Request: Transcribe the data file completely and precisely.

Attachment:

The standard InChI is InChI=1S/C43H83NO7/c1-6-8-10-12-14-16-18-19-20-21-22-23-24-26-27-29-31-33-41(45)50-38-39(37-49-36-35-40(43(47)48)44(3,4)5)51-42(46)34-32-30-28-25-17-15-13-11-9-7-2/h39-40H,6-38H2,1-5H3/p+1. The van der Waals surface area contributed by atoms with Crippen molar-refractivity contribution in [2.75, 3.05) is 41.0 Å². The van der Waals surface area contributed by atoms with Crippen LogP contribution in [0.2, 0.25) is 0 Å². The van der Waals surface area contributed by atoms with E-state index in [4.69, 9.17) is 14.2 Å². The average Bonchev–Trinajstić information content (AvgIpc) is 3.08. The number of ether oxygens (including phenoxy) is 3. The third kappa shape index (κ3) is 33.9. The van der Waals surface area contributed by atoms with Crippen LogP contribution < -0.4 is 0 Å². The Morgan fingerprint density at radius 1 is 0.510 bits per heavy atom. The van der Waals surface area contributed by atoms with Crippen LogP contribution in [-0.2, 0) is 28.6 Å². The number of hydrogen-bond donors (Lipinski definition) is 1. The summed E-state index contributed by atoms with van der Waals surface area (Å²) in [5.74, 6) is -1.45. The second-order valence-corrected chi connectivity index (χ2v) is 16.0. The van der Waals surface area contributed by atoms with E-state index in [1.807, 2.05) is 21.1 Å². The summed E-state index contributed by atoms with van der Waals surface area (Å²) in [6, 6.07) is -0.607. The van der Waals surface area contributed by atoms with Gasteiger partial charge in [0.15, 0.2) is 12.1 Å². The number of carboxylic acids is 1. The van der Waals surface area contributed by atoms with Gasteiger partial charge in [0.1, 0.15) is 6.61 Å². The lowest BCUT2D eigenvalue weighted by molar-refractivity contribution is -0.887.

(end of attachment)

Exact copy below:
The standard InChI is InChI=1S/C43H83NO7/c1-6-8-10-12-14-16-18-19-20-21-22-23-24-26-27-29-31-33-41(45)50-38-39(37-49-36-35-40(43(47)48)44(3,4)5)51-42(46)34-32-30-28-25-17-15-13-11-9-7-2/h39-40H,6-38H2,1-5H3/p+1. The van der Waals surface area contributed by atoms with Crippen molar-refractivity contribution in [2.75, 3.05) is 41.0 Å². The van der Waals surface area contributed by atoms with Crippen LogP contribution in [0.2, 0.25) is 0 Å². The van der Waals surface area contributed by atoms with E-state index in [4.69, 9.17) is 14.2 Å². The average Bonchev–Trinajstić information content (AvgIpc) is 3.08. The number of ether oxygens (including phenoxy) is 3. The third kappa shape index (κ3) is 33.9. The van der Waals surface area contributed by atoms with Crippen LogP contribution < -0.4 is 0 Å². The Morgan fingerprint density at radius 1 is 0.510 bits per heavy atom. The van der Waals surface area contributed by atoms with Crippen LogP contribution in [-0.2, 0) is 28.6 Å². The number of hydrogen-bond donors (Lipinski definition) is 1. The summed E-state index contributed by atoms with van der Waals surface area (Å²) in [5.74, 6) is -1.45. The second-order valence-corrected chi connectivity index (χ2v) is 16.0. The van der Waals surface area contributed by atoms with E-state index in [1.807, 2.05) is 21.1 Å². The summed E-state index contributed by atoms with van der Waals surface area (Å²) in [6, 6.07) is -0.607. The van der Waals surface area contributed by atoms with Gasteiger partial charge in [0.15, 0.2) is 12.1 Å². The number of carboxylic acids is 1. The van der Waals surface area contributed by atoms with Gasteiger partial charge in [0.1, 0.15) is 6.61 Å². The lowest BCUT2D eigenvalue weighted by molar-refractivity contribution is -0.887.